Kathleen Parthé, professor of Russian and director of the Russian Studies program at the University of Rochester, has won the 2013 Book Prize for Best Scholarly Translation into English for her work editing and translating A Herzen Reader (Northwestern, 2012). The book prize is awarded annually by the American Association of Teachers of Slavic and East European Languages (AATSEEL). Parthé will collect her award on January 10, 2014, during the AATSEEL conference held in Chicago.
"This highly-esteemed award demonstrates the significance of Kathleen's translation and its excellence," said Susan Gustafson, Karl F. and Bertha A. Fuchs Professor of German Studies and chair of modern languages and cultures. "The AATSEEL award is an admirable and inspiring achievement of which the Department of Modern Languages and Cultures is truly proud."
A Herzen Reader features one hundred essays and editorials by Russian radical thinker Alexander Herzen (1812–1870) that were previously unavailable in English. Herzen, a leader of the Russian intelligentsia in the 1840s, founded an uncensored liberal press while living in exile in London during the 1850s and early 1860s. Two journals, The Polar Star and The Bell, were published at the press for the purpose of exposing Russian political corruption.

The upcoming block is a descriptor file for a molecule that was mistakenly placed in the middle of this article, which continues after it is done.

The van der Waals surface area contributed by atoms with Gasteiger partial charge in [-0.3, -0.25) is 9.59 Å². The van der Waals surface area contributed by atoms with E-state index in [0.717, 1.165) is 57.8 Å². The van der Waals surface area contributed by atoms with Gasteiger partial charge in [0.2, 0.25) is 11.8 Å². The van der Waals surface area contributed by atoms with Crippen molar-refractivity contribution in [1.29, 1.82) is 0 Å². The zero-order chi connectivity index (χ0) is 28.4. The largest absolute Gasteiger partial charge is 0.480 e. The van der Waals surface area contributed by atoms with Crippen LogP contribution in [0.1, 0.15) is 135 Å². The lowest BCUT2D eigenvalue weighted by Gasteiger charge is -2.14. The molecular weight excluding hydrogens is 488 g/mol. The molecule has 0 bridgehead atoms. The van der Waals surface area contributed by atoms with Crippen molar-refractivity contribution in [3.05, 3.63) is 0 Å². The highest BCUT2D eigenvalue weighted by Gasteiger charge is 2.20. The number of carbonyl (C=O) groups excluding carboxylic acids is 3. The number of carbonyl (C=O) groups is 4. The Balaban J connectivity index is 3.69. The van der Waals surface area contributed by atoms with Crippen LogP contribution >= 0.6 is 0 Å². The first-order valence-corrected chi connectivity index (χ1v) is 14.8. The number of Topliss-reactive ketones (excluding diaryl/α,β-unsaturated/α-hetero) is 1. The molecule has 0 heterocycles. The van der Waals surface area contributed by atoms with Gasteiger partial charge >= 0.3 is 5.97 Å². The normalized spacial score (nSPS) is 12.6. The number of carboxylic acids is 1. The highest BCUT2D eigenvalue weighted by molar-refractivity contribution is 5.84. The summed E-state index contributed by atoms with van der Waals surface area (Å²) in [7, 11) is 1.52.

"I kept coming across characterizations of Alexander Herzen as one of Russia's most dangerous pre-revolutionary writers—absolutely fearless, and very imaginative in finding ways to get the truth back to a Russian audience from his self-imposed exile in Europe," said Parthé. "I was intrigued by the fact that his most provocative political essays, read by everyone from radical activists to the imperial family, had never been translated into English."
A Herzen Reader, published on the bicentennial of Herzen's birth, is currently on display in the newly-renovated Herzen House Museum in Moscow. In October, the book received a glowing review in the Times Literary Supplement, the leading international forum for literary culture.
Parthé is also the author of Russia's Dangerous Texts (Yale, 2004), The Search for a New Russian Identity (The Library of Congress, 2003), and Russian Village Prose (Princeton, 1992; Russian edition, 2004). Currently, she is working on translating and annotating Herzen's personal correspondence and collaborating with Oxford University scholar Robert Harris to publish a new, one-volume translation of Herzen's memoir—the first in 90 years.